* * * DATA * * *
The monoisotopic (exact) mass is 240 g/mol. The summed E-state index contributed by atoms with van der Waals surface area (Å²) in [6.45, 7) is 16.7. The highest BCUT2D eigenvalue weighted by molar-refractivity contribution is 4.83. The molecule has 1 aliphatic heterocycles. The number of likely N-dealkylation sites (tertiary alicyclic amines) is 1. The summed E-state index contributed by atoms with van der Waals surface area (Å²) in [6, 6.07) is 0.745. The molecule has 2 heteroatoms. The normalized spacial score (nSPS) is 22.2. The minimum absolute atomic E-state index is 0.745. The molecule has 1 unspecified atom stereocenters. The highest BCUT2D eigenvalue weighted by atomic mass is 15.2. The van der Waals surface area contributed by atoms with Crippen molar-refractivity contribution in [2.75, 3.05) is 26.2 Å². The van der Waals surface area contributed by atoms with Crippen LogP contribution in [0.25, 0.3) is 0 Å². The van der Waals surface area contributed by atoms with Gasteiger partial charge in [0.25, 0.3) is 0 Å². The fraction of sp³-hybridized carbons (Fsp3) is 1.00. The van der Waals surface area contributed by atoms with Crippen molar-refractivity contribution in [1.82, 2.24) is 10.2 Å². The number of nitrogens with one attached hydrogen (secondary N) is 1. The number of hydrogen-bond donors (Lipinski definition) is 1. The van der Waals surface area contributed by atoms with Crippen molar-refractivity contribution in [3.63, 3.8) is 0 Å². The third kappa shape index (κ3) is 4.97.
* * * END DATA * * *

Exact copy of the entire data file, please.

The monoisotopic (exact) mass is 240 g/mol. The summed E-state index contributed by atoms with van der Waals surface area (Å²) in [6.45, 7) is 16.7. The highest BCUT2D eigenvalue weighted by molar-refractivity contribution is 4.83. The molecule has 1 aliphatic heterocycles. The number of likely N-dealkylation sites (tertiary alicyclic amines) is 1. The summed E-state index contributed by atoms with van der Waals surface area (Å²) in [6, 6.07) is 0.745. The molecule has 2 heteroatoms. The normalized spacial score (nSPS) is 22.2. The minimum absolute atomic E-state index is 0.745. The molecule has 1 unspecified atom stereocenters. The highest BCUT2D eigenvalue weighted by atomic mass is 15.2. The van der Waals surface area contributed by atoms with Crippen molar-refractivity contribution in [2.75, 3.05) is 26.2 Å². The van der Waals surface area contributed by atoms with Crippen LogP contribution in [0.25, 0.3) is 0 Å². The van der Waals surface area contributed by atoms with Gasteiger partial charge in [0.25, 0.3) is 0 Å². The fraction of sp³-hybridized carbons (Fsp3) is 1.00. The van der Waals surface area contributed by atoms with Crippen molar-refractivity contribution in [1.82, 2.24) is 10.2 Å². The number of nitrogens with one attached hydrogen (secondary N) is 1. The number of hydrogen-bond donors (Lipinski definition) is 1. The van der Waals surface area contributed by atoms with Crippen molar-refractivity contribution in [3.63, 3.8) is 0 Å². The third kappa shape index (κ3) is 4.97.